From Surveys Completed 2011-2012 by the Lenox Historical Commission
This Queen Anne style wood frame building has 1.5 stories, an asphalt shingle roof, a stone foundation and has been altered. It is a wood frame with wood clapboard siding (1st fl. front facade). It has a hipped roof and a large brick center chimney. There is a square 2nd floor tower on left side with hipped roof, pinnacle, and leaded glass window-tracery. It has 2-over-2 windows grouped in sets of 2 and 3, larger ones with small square panes along top.
Early Queen Anne architectural style plus family history suggest an earlier construction date of c. 1885.
The pyramidal compound roof of this house, with its cross gables, dormers and tower is a distinctive feature of the Queen Anne Style as are the trio of windows topped by strips of small pages. Although a vernacular interpretation of the style, this house is far more elaborate and fashionable than the older O’Brien house at 80 Church St. and reflects the family’s increasing prosperity.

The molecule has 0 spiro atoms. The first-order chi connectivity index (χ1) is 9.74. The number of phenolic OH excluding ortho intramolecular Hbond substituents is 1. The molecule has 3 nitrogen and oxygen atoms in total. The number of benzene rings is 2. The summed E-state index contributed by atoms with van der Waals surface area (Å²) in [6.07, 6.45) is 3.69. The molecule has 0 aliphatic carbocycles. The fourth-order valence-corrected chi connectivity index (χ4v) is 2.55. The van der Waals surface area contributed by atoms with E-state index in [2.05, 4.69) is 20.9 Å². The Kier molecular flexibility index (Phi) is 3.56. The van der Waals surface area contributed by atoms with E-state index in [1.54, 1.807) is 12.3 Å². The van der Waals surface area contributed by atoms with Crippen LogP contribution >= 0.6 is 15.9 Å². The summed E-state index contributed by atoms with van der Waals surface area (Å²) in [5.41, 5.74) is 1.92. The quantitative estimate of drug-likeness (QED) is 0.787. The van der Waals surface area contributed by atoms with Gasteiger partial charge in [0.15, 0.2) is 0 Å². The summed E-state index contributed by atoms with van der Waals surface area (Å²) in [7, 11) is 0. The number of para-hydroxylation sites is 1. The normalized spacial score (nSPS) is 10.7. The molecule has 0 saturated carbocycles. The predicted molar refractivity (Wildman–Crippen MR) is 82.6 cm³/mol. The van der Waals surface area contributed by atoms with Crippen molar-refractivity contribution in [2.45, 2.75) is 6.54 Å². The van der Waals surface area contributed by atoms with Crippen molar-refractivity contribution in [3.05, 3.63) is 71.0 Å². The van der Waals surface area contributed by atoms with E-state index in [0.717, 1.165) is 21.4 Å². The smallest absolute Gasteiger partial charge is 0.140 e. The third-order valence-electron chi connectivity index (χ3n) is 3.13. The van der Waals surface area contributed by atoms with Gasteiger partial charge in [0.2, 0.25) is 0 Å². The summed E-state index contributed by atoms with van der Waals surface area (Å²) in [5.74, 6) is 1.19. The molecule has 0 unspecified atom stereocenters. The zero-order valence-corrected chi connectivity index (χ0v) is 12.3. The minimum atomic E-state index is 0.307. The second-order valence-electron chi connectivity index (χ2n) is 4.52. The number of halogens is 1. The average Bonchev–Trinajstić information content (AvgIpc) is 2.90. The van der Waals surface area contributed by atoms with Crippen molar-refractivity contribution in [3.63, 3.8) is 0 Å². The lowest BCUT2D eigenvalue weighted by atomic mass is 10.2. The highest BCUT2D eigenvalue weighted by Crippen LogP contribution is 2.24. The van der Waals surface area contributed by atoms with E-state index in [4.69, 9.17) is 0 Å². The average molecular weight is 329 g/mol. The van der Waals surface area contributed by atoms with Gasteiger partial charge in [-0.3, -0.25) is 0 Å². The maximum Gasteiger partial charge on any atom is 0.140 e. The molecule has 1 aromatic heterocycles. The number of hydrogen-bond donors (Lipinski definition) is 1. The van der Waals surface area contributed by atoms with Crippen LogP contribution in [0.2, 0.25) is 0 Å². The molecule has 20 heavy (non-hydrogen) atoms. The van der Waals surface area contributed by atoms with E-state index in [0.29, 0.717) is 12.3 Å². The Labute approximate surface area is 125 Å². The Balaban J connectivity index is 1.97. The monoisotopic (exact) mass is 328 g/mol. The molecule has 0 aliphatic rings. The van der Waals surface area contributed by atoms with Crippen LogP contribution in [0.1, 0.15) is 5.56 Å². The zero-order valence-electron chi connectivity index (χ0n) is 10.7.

This house was built by James O’Brien Jr. on part of his father’s house lot which was deeded to the son in 1894. James is listed in the 1885 directory as a gardener but seems to have become very successful at whatever he did by the time this house was built.
1880 Census shows James O’Brien Jr. at age 19 living with his father & mother, a 1st generation Irish American (another James O’Brien is a boarder); 1900 Census lists James & Catherine O’Brien, ages 39 & 37, with 4 children (oldest son David, 14 or 16 years old).
Property was purchased by Lee E. Goldstein in 1971.
BIBLIOGRAPHY and/or REFERENCES:
Middle Berkshire Registry of Deeds, Pittsfield, MA Books/Pages 287/377 & 292/149
1880 Census and 1900 Census
Lenox Assessor’s database 2011